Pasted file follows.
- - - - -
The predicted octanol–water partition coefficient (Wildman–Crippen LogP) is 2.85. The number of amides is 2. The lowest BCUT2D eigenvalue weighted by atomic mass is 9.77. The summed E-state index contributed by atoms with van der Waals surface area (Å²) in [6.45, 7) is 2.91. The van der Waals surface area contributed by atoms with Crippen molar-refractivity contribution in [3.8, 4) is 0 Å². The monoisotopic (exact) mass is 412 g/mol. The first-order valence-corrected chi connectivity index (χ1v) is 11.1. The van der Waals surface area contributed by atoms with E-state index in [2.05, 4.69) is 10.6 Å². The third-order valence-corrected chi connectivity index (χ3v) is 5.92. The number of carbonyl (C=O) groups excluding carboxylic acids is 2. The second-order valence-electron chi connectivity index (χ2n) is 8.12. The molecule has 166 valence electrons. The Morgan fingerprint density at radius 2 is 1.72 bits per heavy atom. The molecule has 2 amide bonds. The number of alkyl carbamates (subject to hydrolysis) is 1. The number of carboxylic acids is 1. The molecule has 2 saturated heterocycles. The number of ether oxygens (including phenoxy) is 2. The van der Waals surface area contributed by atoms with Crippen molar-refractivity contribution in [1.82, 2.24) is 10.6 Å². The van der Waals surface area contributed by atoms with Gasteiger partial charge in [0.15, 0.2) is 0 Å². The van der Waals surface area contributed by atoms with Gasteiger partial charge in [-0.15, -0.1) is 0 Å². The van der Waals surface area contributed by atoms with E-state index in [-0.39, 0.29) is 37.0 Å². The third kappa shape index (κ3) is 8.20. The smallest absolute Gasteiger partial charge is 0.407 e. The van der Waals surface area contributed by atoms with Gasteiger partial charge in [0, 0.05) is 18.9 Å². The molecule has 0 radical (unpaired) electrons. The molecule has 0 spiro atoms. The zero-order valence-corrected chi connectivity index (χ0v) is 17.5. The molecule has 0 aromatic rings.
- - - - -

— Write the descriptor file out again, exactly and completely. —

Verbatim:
The predicted octanol–water partition coefficient (Wildman–Crippen LogP) is 2.85. The number of amides is 2. The lowest BCUT2D eigenvalue weighted by atomic mass is 9.77. The summed E-state index contributed by atoms with van der Waals surface area (Å²) in [6.45, 7) is 2.91. The van der Waals surface area contributed by atoms with Crippen molar-refractivity contribution in [3.8, 4) is 0 Å². The monoisotopic (exact) mass is 412 g/mol. The first-order valence-corrected chi connectivity index (χ1v) is 11.1. The van der Waals surface area contributed by atoms with E-state index in [2.05, 4.69) is 10.6 Å². The third-order valence-corrected chi connectivity index (χ3v) is 5.92. The number of carbonyl (C=O) groups excluding carboxylic acids is 2. The second-order valence-electron chi connectivity index (χ2n) is 8.12. The molecule has 166 valence electrons. The Morgan fingerprint density at radius 2 is 1.72 bits per heavy atom. The molecule has 2 amide bonds. The number of alkyl carbamates (subject to hydrolysis) is 1. The number of carboxylic acids is 1. The molecule has 2 saturated heterocycles. The number of ether oxygens (including phenoxy) is 2. The van der Waals surface area contributed by atoms with Crippen molar-refractivity contribution in [1.82, 2.24) is 10.6 Å². The van der Waals surface area contributed by atoms with Gasteiger partial charge in [0.15, 0.2) is 0 Å². The van der Waals surface area contributed by atoms with Gasteiger partial charge in [-0.15, -0.1) is 0 Å². The van der Waals surface area contributed by atoms with E-state index in [-0.39, 0.29) is 37.0 Å². The third kappa shape index (κ3) is 8.20. The smallest absolute Gasteiger partial charge is 0.407 e. The van der Waals surface area contributed by atoms with Gasteiger partial charge in [0, 0.05) is 18.9 Å². The molecule has 0 radical (unpaired) electrons. The molecule has 0 spiro atoms. The zero-order valence-corrected chi connectivity index (χ0v) is 17.5. The molecule has 0 aromatic rings.